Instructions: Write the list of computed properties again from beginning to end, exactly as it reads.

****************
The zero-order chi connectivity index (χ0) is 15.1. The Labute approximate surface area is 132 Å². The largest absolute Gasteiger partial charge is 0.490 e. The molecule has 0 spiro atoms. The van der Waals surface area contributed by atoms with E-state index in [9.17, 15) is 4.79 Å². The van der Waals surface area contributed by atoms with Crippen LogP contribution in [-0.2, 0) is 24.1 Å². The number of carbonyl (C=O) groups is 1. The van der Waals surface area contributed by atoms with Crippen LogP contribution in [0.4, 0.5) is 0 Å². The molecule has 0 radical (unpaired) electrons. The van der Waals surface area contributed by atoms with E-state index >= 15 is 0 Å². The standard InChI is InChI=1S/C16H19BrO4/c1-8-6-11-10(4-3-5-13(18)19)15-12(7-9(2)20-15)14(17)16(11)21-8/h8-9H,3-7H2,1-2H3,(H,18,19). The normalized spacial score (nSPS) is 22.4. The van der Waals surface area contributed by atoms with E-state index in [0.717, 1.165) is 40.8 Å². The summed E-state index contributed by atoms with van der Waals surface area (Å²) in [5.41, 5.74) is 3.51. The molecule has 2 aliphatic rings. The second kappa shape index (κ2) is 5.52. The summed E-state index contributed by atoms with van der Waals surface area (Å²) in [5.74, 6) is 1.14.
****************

The zero-order chi connectivity index (χ0) is 15.1. The Labute approximate surface area is 132 Å². The largest absolute Gasteiger partial charge is 0.490 e. The molecule has 0 spiro atoms. The van der Waals surface area contributed by atoms with E-state index in [9.17, 15) is 4.79 Å². The van der Waals surface area contributed by atoms with Crippen LogP contribution in [-0.2, 0) is 24.1 Å². The number of carbonyl (C=O) groups is 1. The van der Waals surface area contributed by atoms with Crippen LogP contribution in [0.4, 0.5) is 0 Å². The molecule has 0 radical (unpaired) electrons. The van der Waals surface area contributed by atoms with E-state index >= 15 is 0 Å². The standard InChI is InChI=1S/C16H19BrO4/c1-8-6-11-10(4-3-5-13(18)19)15-12(7-9(2)20-15)14(17)16(11)21-8/h8-9H,3-7H2,1-2H3,(H,18,19). The normalized spacial score (nSPS) is 22.4. The van der Waals surface area contributed by atoms with E-state index in [0.717, 1.165) is 40.8 Å². The summed E-state index contributed by atoms with van der Waals surface area (Å²) in [5.41, 5.74) is 3.51. The molecule has 2 aliphatic rings. The second kappa shape index (κ2) is 5.52. The summed E-state index contributed by atoms with van der Waals surface area (Å²) in [5.74, 6) is 1.14.